Rewind a year and Rhys McClenaghan was in a very different spot following the World Gymnastics Championships. On Saturday, the 20-year-old from Down became the first ever Irish gymnast to win a medal at the Worlds when he claimed bronze in the pommel horse. That contrasts starkly to 12 months previous when McClenaghan failed to progress beyond the qualification round.
That disappointment in 2018 was mainly due to injury. Three weeks before the championships, he suffered a torn labrum in his shoulder. Surgery was required.
"From that moment, we had two options: we could be miserable and down in the dumps or we could look at this as a positive and it's very much what we did," said McClenaghan's coach, Luke Carson.
"We knew that Rhys was up there on the world stage and that he was able to have brilliant finishes at World Cups and things like that. To be a world champion, it takes that next level.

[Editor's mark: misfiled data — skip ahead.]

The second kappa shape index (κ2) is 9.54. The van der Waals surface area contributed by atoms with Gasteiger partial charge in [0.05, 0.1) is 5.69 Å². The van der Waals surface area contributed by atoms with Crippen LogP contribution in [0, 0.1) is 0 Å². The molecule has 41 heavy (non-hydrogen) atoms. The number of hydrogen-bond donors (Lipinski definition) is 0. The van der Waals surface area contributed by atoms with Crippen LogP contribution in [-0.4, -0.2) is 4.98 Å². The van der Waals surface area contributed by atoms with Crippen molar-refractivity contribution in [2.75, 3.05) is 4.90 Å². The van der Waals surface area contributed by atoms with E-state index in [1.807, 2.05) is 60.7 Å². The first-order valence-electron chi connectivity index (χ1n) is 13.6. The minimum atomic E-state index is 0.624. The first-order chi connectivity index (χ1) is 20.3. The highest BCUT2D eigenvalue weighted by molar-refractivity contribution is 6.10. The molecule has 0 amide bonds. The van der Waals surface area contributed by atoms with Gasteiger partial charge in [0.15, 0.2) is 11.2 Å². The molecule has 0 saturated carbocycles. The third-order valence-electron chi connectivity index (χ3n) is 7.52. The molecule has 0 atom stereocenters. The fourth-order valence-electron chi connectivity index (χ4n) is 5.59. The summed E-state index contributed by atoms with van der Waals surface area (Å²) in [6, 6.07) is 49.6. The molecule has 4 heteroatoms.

"You don't normally get that kind of timeframe that we had from November to March or April. We had that time to start fresh and really learn that circle shape. That's why he was the only person in the final to five a 9.0 execution.
"We went back and studied the greatest of all time which in both of our opinions is a Chinese gymnast called Xiao Qin. He was phenomenal and to this day, he could probably get up and make a world final easily. His circle shape, without a doubt, is the best that's ever existed.
"We studied it frame-by-frame, arm position, shoulder position - everything. We just broke that down and applied it to his training. We started afresh - he was doing things that he did as an eight-year-old. That's because we had to relearn it, we had to bring it right back to basics. It was tedious, it was trialling but it's helped get this medal.
"The injury presented an opportunity and like anything in life, you can either let it beat you or rise above it, and that's exactly what we did."
Photo by David Fitzgerald/Sportsfile